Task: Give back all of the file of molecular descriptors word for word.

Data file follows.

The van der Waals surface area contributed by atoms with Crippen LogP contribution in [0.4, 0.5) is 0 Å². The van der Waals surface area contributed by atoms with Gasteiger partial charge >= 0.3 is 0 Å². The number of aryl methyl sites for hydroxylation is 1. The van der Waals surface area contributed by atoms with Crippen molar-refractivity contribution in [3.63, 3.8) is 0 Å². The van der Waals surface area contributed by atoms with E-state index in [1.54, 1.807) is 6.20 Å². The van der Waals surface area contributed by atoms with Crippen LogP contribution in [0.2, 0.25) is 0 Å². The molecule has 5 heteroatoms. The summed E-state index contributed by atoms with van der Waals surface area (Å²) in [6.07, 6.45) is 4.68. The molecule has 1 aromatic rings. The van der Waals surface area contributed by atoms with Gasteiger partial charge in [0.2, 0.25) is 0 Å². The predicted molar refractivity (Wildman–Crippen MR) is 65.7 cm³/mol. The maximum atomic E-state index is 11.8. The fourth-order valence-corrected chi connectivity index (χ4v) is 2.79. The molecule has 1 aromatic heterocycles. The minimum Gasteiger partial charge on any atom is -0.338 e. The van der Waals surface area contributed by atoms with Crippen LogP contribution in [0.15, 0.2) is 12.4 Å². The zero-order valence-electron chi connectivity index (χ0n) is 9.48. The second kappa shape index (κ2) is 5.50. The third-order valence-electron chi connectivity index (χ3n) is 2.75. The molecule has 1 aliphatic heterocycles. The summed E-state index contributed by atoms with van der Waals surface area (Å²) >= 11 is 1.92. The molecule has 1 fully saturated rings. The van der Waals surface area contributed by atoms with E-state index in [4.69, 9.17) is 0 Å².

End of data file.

The van der Waals surface area contributed by atoms with Crippen LogP contribution in [0.4, 0.5) is 0 Å². The van der Waals surface area contributed by atoms with Gasteiger partial charge >= 0.3 is 0 Å². The number of aryl methyl sites for hydroxylation is 1. The van der Waals surface area contributed by atoms with Crippen molar-refractivity contribution in [3.63, 3.8) is 0 Å². The van der Waals surface area contributed by atoms with E-state index in [1.54, 1.807) is 6.20 Å². The van der Waals surface area contributed by atoms with Crippen LogP contribution in [0.2, 0.25) is 0 Å². The molecule has 5 heteroatoms. The summed E-state index contributed by atoms with van der Waals surface area (Å²) in [6.07, 6.45) is 4.68. The molecule has 1 aromatic rings. The van der Waals surface area contributed by atoms with Gasteiger partial charge in [0.2, 0.25) is 0 Å². The predicted molar refractivity (Wildman–Crippen MR) is 65.7 cm³/mol. The maximum atomic E-state index is 11.8. The fourth-order valence-corrected chi connectivity index (χ4v) is 2.79. The molecule has 1 aromatic heterocycles. The minimum Gasteiger partial charge on any atom is -0.338 e. The van der Waals surface area contributed by atoms with Crippen LogP contribution in [0.15, 0.2) is 12.4 Å². The zero-order valence-electron chi connectivity index (χ0n) is 9.48. The second kappa shape index (κ2) is 5.50. The third-order valence-electron chi connectivity index (χ3n) is 2.75. The molecule has 1 aliphatic heterocycles. The summed E-state index contributed by atoms with van der Waals surface area (Å²) >= 11 is 1.92. The molecule has 1 fully saturated rings. The van der Waals surface area contributed by atoms with E-state index in [4.69, 9.17) is 0 Å².